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Sunday 26 March 2017

Q&A: Garda chief at centre of new row over email

Hillary Clinton (AP Photo/Cliff Owen)
Hillary Clinton (AP Photo/Cliff Owen)
Independent.ie Newsdesk

Independent.ie Newsdesk

Why is there such controversy about the Garda Commissioner using a Gmail account?

Nóirín O'Sullivan is believed to have used a private email address for more than six years, but it only came to light in recent days.

It is understand the Garda chief accessed material relating to her high-profile roles in An Garda Síochána, which would make her a prime target for hackers.

Aside from anything, the topic is very controversial because Hillary Clinton's use of a private email server during her time as US Secretary of State is widely seen to have damaged her election campaign.

 

So was she hacked?

Gardaí said there was no evidence that her account was compromised. However, there is a concern that her username and password could have been among a batch stolen during a data breach in 2012.

The information was placed for sale on the so-called 'dark web', which is used for illegal trade.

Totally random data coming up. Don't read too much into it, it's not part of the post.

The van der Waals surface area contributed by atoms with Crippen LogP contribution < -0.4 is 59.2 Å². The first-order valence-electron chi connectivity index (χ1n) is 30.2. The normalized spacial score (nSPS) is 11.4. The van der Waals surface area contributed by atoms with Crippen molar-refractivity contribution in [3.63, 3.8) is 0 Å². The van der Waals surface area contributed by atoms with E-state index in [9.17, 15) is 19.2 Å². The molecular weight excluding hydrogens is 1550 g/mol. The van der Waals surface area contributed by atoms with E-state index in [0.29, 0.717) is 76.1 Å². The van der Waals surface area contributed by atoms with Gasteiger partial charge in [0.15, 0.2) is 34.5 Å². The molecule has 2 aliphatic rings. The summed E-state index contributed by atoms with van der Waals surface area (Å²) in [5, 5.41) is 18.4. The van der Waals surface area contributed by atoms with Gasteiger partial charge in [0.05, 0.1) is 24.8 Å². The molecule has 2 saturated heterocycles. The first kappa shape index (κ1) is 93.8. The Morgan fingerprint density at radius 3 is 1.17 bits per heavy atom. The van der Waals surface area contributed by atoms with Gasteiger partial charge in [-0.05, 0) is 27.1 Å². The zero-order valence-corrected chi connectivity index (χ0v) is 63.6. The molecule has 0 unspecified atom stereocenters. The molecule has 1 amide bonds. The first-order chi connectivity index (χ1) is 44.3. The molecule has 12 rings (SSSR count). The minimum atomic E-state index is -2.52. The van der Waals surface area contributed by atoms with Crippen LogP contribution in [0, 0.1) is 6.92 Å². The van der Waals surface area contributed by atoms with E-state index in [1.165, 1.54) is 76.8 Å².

Why did she use a Gmail address instead of her official account?

Ms O'Sullivan has a Garda email address, but officers have commonly reported that it is cumbersome and restrictive. The Commissioner has said that restrictions with the Garda email system, such as e-mail size and storage, led to her use of Gmail. Experts say this is common in many workplaces.

 

Did the Commissioner break protocol?

It's not exactly clear. Garda HQ said their policy on email use dated from 2012 and did not take into account advances in technology such as the need for mobile devices to be associated with a commercial email address in order for them to be secured. The 2012 policy has recently been reviewed and a new policy is being finalised.

 

What happens next?

The Commissioner is preparing a report on the issue for the Justice Department and Policing Authority. She is due before the latter tomorrow, during which her Gmail problems are likely to be raised.

Irish Independent

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